Organizers are pressing forward with plans to hold what many expect to be a pivotal General Conference next year.
At the same time, they acknowledge that the pandemic may once again thwart those plans.
The Commission on the General Conference aims to decide in the first three months of next year whether The United Methodist Church’s top legislative assembly can go ahead as scheduled Aug. 29-Sept. 6 in Minneapolis.
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In the meantime, the international elected body met online Nov. 18 to continue preparations. Commission members also unanimously approved a list of values that will guide their decision to go forward or delay once again.
The main obstacles to General Conference remain the availability of travel visas and vaccines.
The coronavirus already has twice forced postponements of the assembly originally set for May 2020. The bishops also found it impossible to hold a special one-day virtual General Conference earlier this year.
Kim Simpson, the commission’s chair and a veteran delegate from the Central Texas Conference, urged fellow members to make clear that the event will be “as inclusive as possible.”
“It will not be just U.S. delegates,” she stressed. “We as a commission are the ones that make the decision, so we as a commission need to make sure that we allay the fears that are out there.”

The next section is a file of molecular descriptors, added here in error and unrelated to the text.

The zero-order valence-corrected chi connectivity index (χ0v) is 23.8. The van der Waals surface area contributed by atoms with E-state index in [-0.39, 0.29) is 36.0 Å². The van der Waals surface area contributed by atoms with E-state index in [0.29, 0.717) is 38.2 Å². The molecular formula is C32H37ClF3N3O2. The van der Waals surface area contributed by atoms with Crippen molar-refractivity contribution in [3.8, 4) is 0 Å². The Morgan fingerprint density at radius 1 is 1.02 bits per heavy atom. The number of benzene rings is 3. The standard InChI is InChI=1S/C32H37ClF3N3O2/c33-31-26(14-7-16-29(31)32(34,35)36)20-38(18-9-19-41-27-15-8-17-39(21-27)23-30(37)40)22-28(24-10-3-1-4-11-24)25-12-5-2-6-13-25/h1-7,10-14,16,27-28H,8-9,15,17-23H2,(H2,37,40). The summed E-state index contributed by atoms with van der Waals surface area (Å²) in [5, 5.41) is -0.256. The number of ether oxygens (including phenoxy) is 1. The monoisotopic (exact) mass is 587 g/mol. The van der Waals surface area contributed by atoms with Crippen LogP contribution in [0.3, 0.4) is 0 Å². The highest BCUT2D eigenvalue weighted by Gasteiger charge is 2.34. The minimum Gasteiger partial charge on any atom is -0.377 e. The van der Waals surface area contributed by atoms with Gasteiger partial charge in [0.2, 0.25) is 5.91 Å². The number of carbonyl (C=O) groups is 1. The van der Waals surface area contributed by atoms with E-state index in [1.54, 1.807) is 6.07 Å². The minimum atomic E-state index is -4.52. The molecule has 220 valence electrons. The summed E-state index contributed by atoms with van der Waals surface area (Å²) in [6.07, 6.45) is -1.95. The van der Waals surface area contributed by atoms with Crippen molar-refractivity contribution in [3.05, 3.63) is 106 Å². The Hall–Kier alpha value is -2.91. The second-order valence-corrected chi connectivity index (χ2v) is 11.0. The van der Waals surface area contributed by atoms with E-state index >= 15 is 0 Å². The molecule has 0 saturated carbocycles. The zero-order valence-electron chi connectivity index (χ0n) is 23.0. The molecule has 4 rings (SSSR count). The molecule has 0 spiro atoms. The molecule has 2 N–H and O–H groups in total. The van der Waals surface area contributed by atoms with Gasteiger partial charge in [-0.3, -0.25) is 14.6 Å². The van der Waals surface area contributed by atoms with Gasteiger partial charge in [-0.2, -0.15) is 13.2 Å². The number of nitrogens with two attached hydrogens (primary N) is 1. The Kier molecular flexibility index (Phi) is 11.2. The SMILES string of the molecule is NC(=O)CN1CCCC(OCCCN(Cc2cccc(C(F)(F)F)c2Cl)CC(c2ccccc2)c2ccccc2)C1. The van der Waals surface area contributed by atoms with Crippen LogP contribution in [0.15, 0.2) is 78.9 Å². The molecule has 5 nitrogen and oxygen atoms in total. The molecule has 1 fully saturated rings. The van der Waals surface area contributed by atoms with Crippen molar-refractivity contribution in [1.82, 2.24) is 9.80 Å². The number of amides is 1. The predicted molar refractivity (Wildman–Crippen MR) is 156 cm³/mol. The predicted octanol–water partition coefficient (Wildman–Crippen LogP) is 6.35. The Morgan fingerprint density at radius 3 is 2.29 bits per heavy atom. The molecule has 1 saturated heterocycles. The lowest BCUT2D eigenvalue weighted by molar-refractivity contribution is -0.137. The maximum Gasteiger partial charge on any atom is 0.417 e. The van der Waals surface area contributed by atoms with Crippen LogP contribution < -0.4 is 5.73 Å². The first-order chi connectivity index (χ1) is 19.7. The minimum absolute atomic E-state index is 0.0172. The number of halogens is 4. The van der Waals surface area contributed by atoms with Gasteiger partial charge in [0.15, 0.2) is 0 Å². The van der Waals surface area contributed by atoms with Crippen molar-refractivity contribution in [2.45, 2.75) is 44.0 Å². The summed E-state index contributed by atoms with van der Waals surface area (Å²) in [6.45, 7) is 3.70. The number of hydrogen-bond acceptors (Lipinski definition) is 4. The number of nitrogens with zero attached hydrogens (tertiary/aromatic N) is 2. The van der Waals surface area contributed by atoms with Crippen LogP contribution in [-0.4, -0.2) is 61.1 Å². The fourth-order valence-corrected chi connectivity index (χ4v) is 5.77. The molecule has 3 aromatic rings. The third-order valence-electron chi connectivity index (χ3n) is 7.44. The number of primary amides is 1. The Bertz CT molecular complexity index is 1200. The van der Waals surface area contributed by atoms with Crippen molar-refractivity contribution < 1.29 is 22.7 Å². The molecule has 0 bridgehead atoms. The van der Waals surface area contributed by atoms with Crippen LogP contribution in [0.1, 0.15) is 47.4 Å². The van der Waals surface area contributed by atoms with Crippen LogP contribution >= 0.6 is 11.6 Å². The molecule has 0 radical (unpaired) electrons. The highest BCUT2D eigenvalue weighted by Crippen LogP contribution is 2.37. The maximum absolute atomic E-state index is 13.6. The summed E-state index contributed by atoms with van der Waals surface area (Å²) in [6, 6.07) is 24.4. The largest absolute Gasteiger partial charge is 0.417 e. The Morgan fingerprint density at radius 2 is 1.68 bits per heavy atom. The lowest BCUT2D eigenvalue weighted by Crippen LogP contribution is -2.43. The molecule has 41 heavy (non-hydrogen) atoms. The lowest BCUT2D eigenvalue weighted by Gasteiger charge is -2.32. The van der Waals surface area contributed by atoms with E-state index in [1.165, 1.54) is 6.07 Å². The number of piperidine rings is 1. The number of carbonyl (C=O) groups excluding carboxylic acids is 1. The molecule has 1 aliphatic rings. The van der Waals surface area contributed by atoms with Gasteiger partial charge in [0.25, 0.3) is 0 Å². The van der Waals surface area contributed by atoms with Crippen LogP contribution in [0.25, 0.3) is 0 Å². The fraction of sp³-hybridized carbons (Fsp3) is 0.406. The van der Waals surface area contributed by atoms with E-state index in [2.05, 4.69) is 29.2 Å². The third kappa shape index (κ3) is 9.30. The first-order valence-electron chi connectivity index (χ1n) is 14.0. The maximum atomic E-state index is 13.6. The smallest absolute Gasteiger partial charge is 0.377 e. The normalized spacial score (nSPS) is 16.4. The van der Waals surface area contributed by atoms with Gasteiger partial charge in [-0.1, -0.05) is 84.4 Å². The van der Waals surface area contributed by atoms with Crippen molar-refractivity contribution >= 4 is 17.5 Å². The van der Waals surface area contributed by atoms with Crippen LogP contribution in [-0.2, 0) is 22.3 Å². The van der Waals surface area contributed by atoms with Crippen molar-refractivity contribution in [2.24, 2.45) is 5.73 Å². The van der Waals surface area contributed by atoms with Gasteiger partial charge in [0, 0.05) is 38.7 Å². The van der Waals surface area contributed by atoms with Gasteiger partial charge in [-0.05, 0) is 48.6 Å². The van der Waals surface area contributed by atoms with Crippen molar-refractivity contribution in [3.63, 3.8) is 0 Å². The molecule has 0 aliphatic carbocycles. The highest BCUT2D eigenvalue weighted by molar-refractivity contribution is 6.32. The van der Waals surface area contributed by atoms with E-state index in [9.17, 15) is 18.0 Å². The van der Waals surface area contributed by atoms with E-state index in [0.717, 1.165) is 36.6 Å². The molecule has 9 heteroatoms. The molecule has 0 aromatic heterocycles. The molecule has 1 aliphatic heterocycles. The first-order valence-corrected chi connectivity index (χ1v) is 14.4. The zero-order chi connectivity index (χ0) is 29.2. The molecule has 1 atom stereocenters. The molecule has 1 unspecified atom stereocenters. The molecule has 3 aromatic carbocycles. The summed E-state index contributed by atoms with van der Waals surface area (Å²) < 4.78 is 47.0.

Bishops from around the globe as well as interpreters and other staff also play key roles in the proceedings. Bishops preside but do not have a vote.
It’s possible to have a quorum with just U.S. delegates, but commission members and General Conference staff agreed that is not good enough.
While the timing of General Conference remains a question mark, no one questions that the coming assembly will likely mark some kind of turning point.
The coming General Conference faces multiple proposals to divide the global denomination along theological lines. The most endorsed of these proposals is the Protocol of Reconciliation and Grace through Separation.
With the importance of this General Conference in mind, the commission approved the following values for consideration:
- Reasonable threshold for delegate participation (overall and by global region).
- Health and safety of General Conference delegates, staff, volunteers and guests.
- Recognition of The United Methodist Church’s mission to make disciples of Jesus Christ for the transformation of the world.
- Owning the responsibility of the commission to set the time and place of General Conference.
Commission members briefly debated whether it’s possible to hold a hybrid conference where most delegates meet in person while others meet online.
Last year, the commission named a technology study team to look into the possibilities of holding General Conference online. The team’s report outlined several obstacles in the way of such a conference.
The group next plans to meet this month, but it may take more than one meeting to decide whether the 2022 General Conference is a go.
excerpt from a story by Heather Hahn, assistant news editor, UMNews
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